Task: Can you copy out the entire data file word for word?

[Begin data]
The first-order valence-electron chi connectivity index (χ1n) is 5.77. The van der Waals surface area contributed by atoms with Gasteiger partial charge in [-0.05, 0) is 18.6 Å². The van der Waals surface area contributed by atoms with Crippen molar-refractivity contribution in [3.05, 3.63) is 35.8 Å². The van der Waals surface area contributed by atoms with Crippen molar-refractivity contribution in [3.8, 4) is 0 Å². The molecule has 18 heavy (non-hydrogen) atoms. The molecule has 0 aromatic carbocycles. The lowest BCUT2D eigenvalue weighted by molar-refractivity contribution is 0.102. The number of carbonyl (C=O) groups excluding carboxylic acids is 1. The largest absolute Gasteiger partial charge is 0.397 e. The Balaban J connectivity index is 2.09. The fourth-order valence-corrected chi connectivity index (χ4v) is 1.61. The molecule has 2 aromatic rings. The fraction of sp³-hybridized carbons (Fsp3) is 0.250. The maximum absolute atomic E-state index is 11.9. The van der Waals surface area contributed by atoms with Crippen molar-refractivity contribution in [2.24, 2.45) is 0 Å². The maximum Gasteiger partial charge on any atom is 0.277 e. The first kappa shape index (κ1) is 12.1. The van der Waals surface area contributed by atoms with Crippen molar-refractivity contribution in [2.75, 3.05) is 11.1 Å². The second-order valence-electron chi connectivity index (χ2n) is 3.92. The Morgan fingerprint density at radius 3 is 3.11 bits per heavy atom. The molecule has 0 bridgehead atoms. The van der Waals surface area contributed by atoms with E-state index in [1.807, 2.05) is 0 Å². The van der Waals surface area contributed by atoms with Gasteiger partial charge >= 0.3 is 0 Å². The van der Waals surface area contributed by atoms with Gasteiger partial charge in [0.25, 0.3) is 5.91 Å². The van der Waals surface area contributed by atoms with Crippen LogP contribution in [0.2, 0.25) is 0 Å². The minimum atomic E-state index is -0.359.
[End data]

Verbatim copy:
The first-order valence-electron chi connectivity index (χ1n) is 5.77. The van der Waals surface area contributed by atoms with Gasteiger partial charge in [-0.05, 0) is 18.6 Å². The van der Waals surface area contributed by atoms with Crippen molar-refractivity contribution in [3.05, 3.63) is 35.8 Å². The van der Waals surface area contributed by atoms with Crippen molar-refractivity contribution in [3.8, 4) is 0 Å². The molecule has 18 heavy (non-hydrogen) atoms. The molecule has 0 aromatic carbocycles. The lowest BCUT2D eigenvalue weighted by molar-refractivity contribution is 0.102. The number of carbonyl (C=O) groups excluding carboxylic acids is 1. The largest absolute Gasteiger partial charge is 0.397 e. The Balaban J connectivity index is 2.09. The fourth-order valence-corrected chi connectivity index (χ4v) is 1.61. The molecule has 2 aromatic rings. The fraction of sp³-hybridized carbons (Fsp3) is 0.250. The maximum absolute atomic E-state index is 11.9. The van der Waals surface area contributed by atoms with Crippen molar-refractivity contribution in [2.24, 2.45) is 0 Å². The maximum Gasteiger partial charge on any atom is 0.277 e. The first kappa shape index (κ1) is 12.1. The van der Waals surface area contributed by atoms with Crippen molar-refractivity contribution in [2.75, 3.05) is 11.1 Å². The second-order valence-electron chi connectivity index (χ2n) is 3.92. The Morgan fingerprint density at radius 3 is 3.11 bits per heavy atom. The molecule has 0 bridgehead atoms. The van der Waals surface area contributed by atoms with E-state index in [1.807, 2.05) is 0 Å². The van der Waals surface area contributed by atoms with Gasteiger partial charge >= 0.3 is 0 Å². The van der Waals surface area contributed by atoms with Gasteiger partial charge in [0.25, 0.3) is 5.91 Å². The van der Waals surface area contributed by atoms with Crippen LogP contribution in [0.2, 0.25) is 0 Å². The minimum atomic E-state index is -0.359.